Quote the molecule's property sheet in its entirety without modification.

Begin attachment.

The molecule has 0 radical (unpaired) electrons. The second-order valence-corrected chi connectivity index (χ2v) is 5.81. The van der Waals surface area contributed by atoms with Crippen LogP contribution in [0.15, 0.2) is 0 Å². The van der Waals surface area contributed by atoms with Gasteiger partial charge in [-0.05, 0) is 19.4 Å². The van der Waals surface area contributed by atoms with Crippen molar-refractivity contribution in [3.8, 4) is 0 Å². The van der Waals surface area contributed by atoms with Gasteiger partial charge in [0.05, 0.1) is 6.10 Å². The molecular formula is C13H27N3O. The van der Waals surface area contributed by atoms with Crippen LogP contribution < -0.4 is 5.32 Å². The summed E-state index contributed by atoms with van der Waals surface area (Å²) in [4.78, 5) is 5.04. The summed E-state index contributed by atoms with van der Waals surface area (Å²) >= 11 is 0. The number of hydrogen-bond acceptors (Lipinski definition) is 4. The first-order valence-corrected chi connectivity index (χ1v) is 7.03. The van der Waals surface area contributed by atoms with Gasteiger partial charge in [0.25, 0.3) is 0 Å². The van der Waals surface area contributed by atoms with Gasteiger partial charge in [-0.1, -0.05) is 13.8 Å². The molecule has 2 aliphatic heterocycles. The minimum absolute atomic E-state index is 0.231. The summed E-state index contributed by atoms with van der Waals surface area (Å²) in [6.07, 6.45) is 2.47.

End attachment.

The molecule has 0 radical (unpaired) electrons. The second-order valence-corrected chi connectivity index (χ2v) is 5.81. The van der Waals surface area contributed by atoms with Crippen LogP contribution in [0.15, 0.2) is 0 Å². The van der Waals surface area contributed by atoms with Gasteiger partial charge in [-0.05, 0) is 19.4 Å². The van der Waals surface area contributed by atoms with Crippen molar-refractivity contribution in [3.8, 4) is 0 Å². The van der Waals surface area contributed by atoms with Gasteiger partial charge in [0.05, 0.1) is 6.10 Å². The molecular formula is C13H27N3O. The van der Waals surface area contributed by atoms with Crippen LogP contribution < -0.4 is 5.32 Å². The summed E-state index contributed by atoms with van der Waals surface area (Å²) in [4.78, 5) is 5.04. The summed E-state index contributed by atoms with van der Waals surface area (Å²) >= 11 is 0. The number of hydrogen-bond acceptors (Lipinski definition) is 4. The first-order valence-corrected chi connectivity index (χ1v) is 7.03. The van der Waals surface area contributed by atoms with Gasteiger partial charge in [0.25, 0.3) is 0 Å². The van der Waals surface area contributed by atoms with Gasteiger partial charge in [-0.1, -0.05) is 13.8 Å². The molecule has 2 aliphatic heterocycles. The minimum absolute atomic E-state index is 0.231. The summed E-state index contributed by atoms with van der Waals surface area (Å²) in [6.07, 6.45) is 2.47.